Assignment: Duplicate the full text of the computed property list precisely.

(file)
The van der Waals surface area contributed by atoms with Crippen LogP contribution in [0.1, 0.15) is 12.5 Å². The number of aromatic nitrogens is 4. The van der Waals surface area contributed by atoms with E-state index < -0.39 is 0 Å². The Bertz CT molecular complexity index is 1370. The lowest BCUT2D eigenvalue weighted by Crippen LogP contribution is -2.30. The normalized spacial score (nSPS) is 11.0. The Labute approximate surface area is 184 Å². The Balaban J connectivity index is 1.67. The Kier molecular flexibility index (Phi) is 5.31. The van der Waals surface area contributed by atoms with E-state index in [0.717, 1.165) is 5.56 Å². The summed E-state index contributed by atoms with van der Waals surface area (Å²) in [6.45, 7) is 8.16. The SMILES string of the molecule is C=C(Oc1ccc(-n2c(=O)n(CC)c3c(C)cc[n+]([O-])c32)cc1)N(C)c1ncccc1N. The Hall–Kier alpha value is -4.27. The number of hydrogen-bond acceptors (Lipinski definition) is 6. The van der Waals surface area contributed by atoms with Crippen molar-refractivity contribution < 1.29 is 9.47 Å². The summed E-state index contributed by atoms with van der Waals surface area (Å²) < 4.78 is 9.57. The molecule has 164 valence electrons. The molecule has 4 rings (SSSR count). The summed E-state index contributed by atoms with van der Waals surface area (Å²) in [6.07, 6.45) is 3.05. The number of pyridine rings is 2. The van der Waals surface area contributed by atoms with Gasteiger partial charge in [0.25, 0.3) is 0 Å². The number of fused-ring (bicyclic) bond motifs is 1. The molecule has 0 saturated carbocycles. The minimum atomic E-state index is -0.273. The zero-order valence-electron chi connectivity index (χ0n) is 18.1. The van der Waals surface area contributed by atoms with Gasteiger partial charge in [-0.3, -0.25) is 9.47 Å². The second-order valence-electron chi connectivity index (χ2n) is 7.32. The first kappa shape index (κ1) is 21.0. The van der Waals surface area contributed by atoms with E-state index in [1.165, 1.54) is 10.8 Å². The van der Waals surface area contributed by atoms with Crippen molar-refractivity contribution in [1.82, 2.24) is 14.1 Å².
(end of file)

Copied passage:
The van der Waals surface area contributed by atoms with Crippen LogP contribution in [0.1, 0.15) is 12.5 Å². The number of aromatic nitrogens is 4. The van der Waals surface area contributed by atoms with E-state index < -0.39 is 0 Å². The Bertz CT molecular complexity index is 1370. The lowest BCUT2D eigenvalue weighted by Crippen LogP contribution is -2.30. The normalized spacial score (nSPS) is 11.0. The Labute approximate surface area is 184 Å². The Balaban J connectivity index is 1.67. The Kier molecular flexibility index (Phi) is 5.31. The van der Waals surface area contributed by atoms with E-state index in [0.717, 1.165) is 5.56 Å². The summed E-state index contributed by atoms with van der Waals surface area (Å²) in [6.45, 7) is 8.16. The SMILES string of the molecule is C=C(Oc1ccc(-n2c(=O)n(CC)c3c(C)cc[n+]([O-])c32)cc1)N(C)c1ncccc1N. The Hall–Kier alpha value is -4.27. The number of hydrogen-bond acceptors (Lipinski definition) is 6. The van der Waals surface area contributed by atoms with Crippen molar-refractivity contribution < 1.29 is 9.47 Å². The summed E-state index contributed by atoms with van der Waals surface area (Å²) < 4.78 is 9.57. The molecule has 164 valence electrons. The molecule has 4 rings (SSSR count). The summed E-state index contributed by atoms with van der Waals surface area (Å²) in [6.07, 6.45) is 3.05. The number of pyridine rings is 2. The van der Waals surface area contributed by atoms with Gasteiger partial charge in [0.25, 0.3) is 0 Å². The number of fused-ring (bicyclic) bond motifs is 1. The molecule has 0 saturated carbocycles. The minimum atomic E-state index is -0.273. The zero-order valence-electron chi connectivity index (χ0n) is 18.1. The van der Waals surface area contributed by atoms with Gasteiger partial charge in [-0.3, -0.25) is 9.47 Å². The second-order valence-electron chi connectivity index (χ2n) is 7.32. The first kappa shape index (κ1) is 21.0. The van der Waals surface area contributed by atoms with E-state index in [1.165, 1.54) is 10.8 Å². The van der Waals surface area contributed by atoms with Crippen molar-refractivity contribution in [1.82, 2.24) is 14.1 Å².